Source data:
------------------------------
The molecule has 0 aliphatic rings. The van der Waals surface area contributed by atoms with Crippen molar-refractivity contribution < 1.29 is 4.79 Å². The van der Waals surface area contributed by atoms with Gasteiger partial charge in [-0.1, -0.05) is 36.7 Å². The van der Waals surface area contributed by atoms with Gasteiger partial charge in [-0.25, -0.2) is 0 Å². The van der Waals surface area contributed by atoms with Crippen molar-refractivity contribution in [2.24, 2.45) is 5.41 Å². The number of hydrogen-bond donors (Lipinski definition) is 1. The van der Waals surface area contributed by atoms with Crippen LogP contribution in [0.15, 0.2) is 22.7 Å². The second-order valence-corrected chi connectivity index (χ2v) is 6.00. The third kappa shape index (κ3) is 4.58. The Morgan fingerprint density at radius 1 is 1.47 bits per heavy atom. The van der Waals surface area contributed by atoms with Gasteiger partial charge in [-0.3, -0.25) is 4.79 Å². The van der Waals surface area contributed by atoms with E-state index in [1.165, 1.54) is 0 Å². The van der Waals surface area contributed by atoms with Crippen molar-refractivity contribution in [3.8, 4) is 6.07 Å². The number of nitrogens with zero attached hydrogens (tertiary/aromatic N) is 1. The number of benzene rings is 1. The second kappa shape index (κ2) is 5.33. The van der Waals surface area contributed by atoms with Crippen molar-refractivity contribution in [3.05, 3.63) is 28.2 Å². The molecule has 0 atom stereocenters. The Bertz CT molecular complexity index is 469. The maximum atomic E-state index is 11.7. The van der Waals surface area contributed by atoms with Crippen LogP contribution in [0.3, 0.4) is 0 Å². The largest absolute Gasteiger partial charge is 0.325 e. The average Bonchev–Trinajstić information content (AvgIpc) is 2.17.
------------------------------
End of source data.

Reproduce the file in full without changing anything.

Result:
The molecule has 0 aliphatic rings. The van der Waals surface area contributed by atoms with Crippen molar-refractivity contribution < 1.29 is 4.79 Å². The van der Waals surface area contributed by atoms with Gasteiger partial charge in [-0.1, -0.05) is 36.7 Å². The van der Waals surface area contributed by atoms with Gasteiger partial charge in [-0.25, -0.2) is 0 Å². The van der Waals surface area contributed by atoms with Crippen molar-refractivity contribution in [2.24, 2.45) is 5.41 Å². The number of hydrogen-bond donors (Lipinski definition) is 1. The van der Waals surface area contributed by atoms with Crippen LogP contribution in [0.15, 0.2) is 22.7 Å². The second-order valence-corrected chi connectivity index (χ2v) is 6.00. The third kappa shape index (κ3) is 4.58. The Morgan fingerprint density at radius 1 is 1.47 bits per heavy atom. The van der Waals surface area contributed by atoms with Gasteiger partial charge in [-0.3, -0.25) is 4.79 Å². The van der Waals surface area contributed by atoms with E-state index in [1.165, 1.54) is 0 Å². The van der Waals surface area contributed by atoms with Crippen molar-refractivity contribution in [3.8, 4) is 6.07 Å². The number of nitrogens with zero attached hydrogens (tertiary/aromatic N) is 1. The number of benzene rings is 1. The second kappa shape index (κ2) is 5.33. The van der Waals surface area contributed by atoms with Crippen molar-refractivity contribution in [3.05, 3.63) is 28.2 Å². The molecule has 0 atom stereocenters. The Bertz CT molecular complexity index is 469. The maximum atomic E-state index is 11.7. The van der Waals surface area contributed by atoms with Crippen LogP contribution in [0.3, 0.4) is 0 Å². The largest absolute Gasteiger partial charge is 0.325 e. The average Bonchev–Trinajstić information content (AvgIpc) is 2.17.